On this subject, it is expected that the COP 28 climate summit, which is going to be held from Nov 30th to Dec 12th, 2023, in Dubai, would clear the path to support vulnerable countries, including Nepal, who are highly suffering from climate change. The Nepali delegation led by PM Pushpa Kamal Dahal is going to participate in the summit. The summit mainly would focus on support from loss and damage funds to countries affected by climate change, the review of the Paris Agreement 2015 on climate change will be concluded, and it will represent a landmark on the fight against global warming by limiting the average global temperature increase to 1.5 degrees Celsius. The UNEP Green Economy Report also argues “that to be green, an economy must not only be efficient but also fair. Fairness implies recognizing global and country-level equity dimensions, particularly in assuring a Just Transition to an economy that is low-carbon, resource-efficient, and socially inclusive.”

Our cities are not eco-friendly. Vehicular and industrial emissions increasingly contribute to air pollution in urban areas. We are breathing poisonous air in our cities, especially in the Kathmandu Valley, where the highest number of deaths are caused by air pollution compared to deaths by flood, landslide, and violence in the country. We are highly dependent on fossil fuels for transportation, cooking, and other purposes. To convert these sectors to renewable energy, we are not serious and well-planned to implement it as we need. Nepal does not have a green building code of concept that is environmentally responsible and resource-efficient throughout a building’s life-cycle—from planning to design, construction, operation, maintenance, renovation, and demolition. The building code includes materials selected for building homes with greenery, increasing the efficiency of water usage both inside and outside the home, increasing energy efficiency, and improving air quality, which improves the health and productivity of families. By the end of this decade, people in high numbers will be living in cities compared to rural areas.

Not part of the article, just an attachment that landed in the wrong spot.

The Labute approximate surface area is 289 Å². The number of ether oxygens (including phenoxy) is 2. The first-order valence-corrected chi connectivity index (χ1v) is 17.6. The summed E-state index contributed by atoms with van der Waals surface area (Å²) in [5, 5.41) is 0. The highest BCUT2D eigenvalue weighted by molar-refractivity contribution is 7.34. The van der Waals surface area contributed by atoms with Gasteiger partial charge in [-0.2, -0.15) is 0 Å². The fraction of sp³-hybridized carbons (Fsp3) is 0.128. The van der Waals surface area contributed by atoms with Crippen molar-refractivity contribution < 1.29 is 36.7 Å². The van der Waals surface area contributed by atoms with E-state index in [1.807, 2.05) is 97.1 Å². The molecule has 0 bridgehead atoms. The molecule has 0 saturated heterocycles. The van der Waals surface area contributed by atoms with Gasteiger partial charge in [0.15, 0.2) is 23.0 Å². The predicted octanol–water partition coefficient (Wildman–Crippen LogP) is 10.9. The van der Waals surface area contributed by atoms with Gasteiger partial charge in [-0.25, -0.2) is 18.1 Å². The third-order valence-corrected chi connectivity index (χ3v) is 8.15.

Similarly, we are far behind in the water cycle management system both for humans and cultivation. That’s why, due to mismanagement of the water supply system in our cities and villages, its supply is not enough even for drinking and for agriculture development. To support sustainable development, land resources can also be used for organic agriculture, reforestation, water resource management, and eco-tourism projects. In recent years, concepts based on (re-)cycling resources are increasingly gaining importance. The most prominent among these concepts might be the circular economy; we must give high priority to this concept in our development and environmental protection. We must be serious about waste management activities, including the collection, transport, treatment, and disposal, together with monitoring and regulation of the waste management process.